An ominous slowdown
The China risk may be turning into a crisis at hand. The slowdown of the Chinese economy, which has done so much in recent years to fuel the world economy, has hit Korea, which heavily depends on China for exports. The National Bureau of Statistics of China announced that China’s gross domestic product (GDP) growth rate for the third quarter of this year dipped to 7.3 percent, which actually was higher than expected. But even though analysts had forecast growth in the 7.2 percent range, it nevertheless is the lowest growth since the first quarter of 2009. Market observers now have pessimistic predictions that China can hardly achieve its original goal of 7.5 percent GDP growth this year.
The slowdown of our largest trading partner has begun to adversely affect the struggling Korean economy through a drastic reduction of its exports to China. Our exports to China have continued to register negative growth since May. China’s slowdown has set off alarm bells at a myriad of Korean companies that garnered decent profits by selling raw materials and parts to once-thriving Chinese companies.
China has been pressing ahead with policies to transform its economic structure, largely based on manufacturing and exports, into one based on domestic consumption and services, even at a cost of slower growth. That means Korean companies’ exports to China will decrease unless they stop relying on exports of intermediary goods to that market. Although Korea’s big corporations are steadily changing their export strategies to meet structural changes in China, a number of small and midsize companies are feeling far more vulnerable.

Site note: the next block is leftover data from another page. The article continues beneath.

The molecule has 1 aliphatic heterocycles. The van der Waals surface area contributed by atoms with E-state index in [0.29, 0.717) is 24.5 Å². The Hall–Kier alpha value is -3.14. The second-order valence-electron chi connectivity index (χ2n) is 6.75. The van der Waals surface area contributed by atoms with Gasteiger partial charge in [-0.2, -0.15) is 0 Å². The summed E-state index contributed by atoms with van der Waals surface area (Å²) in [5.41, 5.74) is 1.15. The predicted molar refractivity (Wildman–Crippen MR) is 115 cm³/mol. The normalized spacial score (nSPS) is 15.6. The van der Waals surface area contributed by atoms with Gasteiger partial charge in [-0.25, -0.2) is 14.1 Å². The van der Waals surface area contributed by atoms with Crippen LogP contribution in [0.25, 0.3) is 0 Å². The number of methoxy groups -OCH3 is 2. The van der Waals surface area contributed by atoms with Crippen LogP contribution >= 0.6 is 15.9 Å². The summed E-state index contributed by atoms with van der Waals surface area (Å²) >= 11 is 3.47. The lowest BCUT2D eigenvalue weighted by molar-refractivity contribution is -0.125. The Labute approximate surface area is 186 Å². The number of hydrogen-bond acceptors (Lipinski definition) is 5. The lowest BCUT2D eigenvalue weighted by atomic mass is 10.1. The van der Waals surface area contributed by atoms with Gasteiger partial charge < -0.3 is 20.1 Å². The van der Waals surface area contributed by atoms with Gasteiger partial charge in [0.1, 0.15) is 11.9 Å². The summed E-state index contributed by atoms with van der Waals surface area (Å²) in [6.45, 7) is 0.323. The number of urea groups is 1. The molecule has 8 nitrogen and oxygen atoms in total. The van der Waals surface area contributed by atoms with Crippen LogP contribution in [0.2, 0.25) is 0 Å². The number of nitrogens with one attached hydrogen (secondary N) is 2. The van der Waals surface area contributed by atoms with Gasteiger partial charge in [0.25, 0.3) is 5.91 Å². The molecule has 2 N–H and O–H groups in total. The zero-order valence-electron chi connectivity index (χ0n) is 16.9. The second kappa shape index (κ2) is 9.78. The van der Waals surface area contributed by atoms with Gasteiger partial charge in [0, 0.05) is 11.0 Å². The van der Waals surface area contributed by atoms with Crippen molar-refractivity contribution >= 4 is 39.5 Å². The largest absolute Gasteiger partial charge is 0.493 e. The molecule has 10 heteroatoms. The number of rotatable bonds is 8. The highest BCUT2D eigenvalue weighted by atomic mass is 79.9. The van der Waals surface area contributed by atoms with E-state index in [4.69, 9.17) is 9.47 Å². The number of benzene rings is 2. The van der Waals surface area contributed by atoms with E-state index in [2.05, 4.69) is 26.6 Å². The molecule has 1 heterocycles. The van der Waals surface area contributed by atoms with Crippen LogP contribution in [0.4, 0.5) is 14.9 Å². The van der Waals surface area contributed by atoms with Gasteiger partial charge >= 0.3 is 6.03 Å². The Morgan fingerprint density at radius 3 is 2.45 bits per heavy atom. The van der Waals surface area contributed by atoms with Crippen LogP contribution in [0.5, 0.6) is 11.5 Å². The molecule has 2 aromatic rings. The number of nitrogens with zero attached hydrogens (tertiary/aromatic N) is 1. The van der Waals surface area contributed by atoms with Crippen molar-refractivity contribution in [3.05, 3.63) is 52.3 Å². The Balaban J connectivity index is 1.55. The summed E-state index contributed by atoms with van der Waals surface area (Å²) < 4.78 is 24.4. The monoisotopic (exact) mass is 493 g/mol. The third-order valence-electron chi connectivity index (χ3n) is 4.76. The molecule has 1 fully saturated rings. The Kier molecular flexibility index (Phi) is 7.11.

There are also growing concerns about the possibility of deflation across the world, partly originating from China’ economic slowdown. An ominous combination of slowdown and deflation could trigger a worldwide depression. If China’s slowdown gets worse, the Korean economy will experience serious trouble finding a breakthrough growth engine for the future.
If our exports cannot be revived and domestic consumption remains lackluster, we can hardly expect an economic recovery. If the government wants to avoid a catastrophic situation, it must first augment its export competitiveness by increasing exports of differentiated products and services tailored to China’s domestic market, while adroitly shifting our industrial structure to the one based on domestic consumption and services. We cannot give up exports or stop building an industrial structure focused on domestic consumption.
JoongAng Ilbo, Oct. 23, Page 34